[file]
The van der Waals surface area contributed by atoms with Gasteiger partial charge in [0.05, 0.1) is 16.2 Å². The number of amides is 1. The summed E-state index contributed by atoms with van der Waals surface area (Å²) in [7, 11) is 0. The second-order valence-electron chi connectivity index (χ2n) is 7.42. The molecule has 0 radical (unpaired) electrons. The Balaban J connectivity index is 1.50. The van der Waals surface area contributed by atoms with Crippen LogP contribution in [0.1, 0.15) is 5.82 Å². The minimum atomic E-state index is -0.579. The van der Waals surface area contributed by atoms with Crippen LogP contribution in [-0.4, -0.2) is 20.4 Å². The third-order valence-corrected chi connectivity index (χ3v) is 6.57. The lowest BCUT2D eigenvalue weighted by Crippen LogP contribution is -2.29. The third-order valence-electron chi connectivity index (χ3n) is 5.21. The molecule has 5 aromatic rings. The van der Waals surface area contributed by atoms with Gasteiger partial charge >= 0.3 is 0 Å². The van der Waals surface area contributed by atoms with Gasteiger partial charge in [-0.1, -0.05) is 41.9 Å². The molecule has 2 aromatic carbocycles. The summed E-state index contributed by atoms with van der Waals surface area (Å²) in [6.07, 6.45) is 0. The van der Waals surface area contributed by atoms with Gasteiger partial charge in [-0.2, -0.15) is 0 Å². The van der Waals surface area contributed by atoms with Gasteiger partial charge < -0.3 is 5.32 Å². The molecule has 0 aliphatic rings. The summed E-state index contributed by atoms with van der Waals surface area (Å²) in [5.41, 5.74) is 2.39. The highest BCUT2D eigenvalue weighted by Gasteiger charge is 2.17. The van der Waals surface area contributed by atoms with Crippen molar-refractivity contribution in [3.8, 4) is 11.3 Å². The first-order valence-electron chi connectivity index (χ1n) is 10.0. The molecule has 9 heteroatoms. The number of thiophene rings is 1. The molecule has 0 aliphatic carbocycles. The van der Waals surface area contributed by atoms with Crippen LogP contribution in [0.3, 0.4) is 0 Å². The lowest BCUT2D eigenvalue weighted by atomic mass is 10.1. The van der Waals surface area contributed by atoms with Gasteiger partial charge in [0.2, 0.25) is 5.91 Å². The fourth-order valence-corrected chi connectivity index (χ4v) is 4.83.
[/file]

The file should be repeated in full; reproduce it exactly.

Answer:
The van der Waals surface area contributed by atoms with Gasteiger partial charge in [0.05, 0.1) is 16.2 Å². The number of amides is 1. The summed E-state index contributed by atoms with van der Waals surface area (Å²) in [7, 11) is 0. The second-order valence-electron chi connectivity index (χ2n) is 7.42. The molecule has 0 radical (unpaired) electrons. The Balaban J connectivity index is 1.50. The van der Waals surface area contributed by atoms with Crippen LogP contribution in [0.1, 0.15) is 5.82 Å². The minimum atomic E-state index is -0.579. The van der Waals surface area contributed by atoms with Crippen LogP contribution in [-0.4, -0.2) is 20.4 Å². The third-order valence-corrected chi connectivity index (χ3v) is 6.57. The lowest BCUT2D eigenvalue weighted by Crippen LogP contribution is -2.29. The third-order valence-electron chi connectivity index (χ3n) is 5.21. The molecule has 5 aromatic rings. The van der Waals surface area contributed by atoms with Gasteiger partial charge >= 0.3 is 0 Å². The van der Waals surface area contributed by atoms with Gasteiger partial charge in [-0.1, -0.05) is 41.9 Å². The molecule has 2 aromatic carbocycles. The summed E-state index contributed by atoms with van der Waals surface area (Å²) in [6.07, 6.45) is 0. The van der Waals surface area contributed by atoms with Gasteiger partial charge in [-0.2, -0.15) is 0 Å². The van der Waals surface area contributed by atoms with Gasteiger partial charge < -0.3 is 5.32 Å². The molecule has 0 aliphatic rings. The summed E-state index contributed by atoms with van der Waals surface area (Å²) in [5.41, 5.74) is 2.39. The highest BCUT2D eigenvalue weighted by Gasteiger charge is 2.17. The van der Waals surface area contributed by atoms with Crippen molar-refractivity contribution in [3.8, 4) is 11.3 Å². The first-order valence-electron chi connectivity index (χ1n) is 10.0. The molecule has 9 heteroatoms. The number of thiophene rings is 1. The molecule has 0 aliphatic carbocycles. The van der Waals surface area contributed by atoms with Crippen LogP contribution in [0.3, 0.4) is 0 Å². The lowest BCUT2D eigenvalue weighted by atomic mass is 10.1. The van der Waals surface area contributed by atoms with Gasteiger partial charge in [0.2, 0.25) is 5.91 Å². The fourth-order valence-corrected chi connectivity index (χ4v) is 4.83.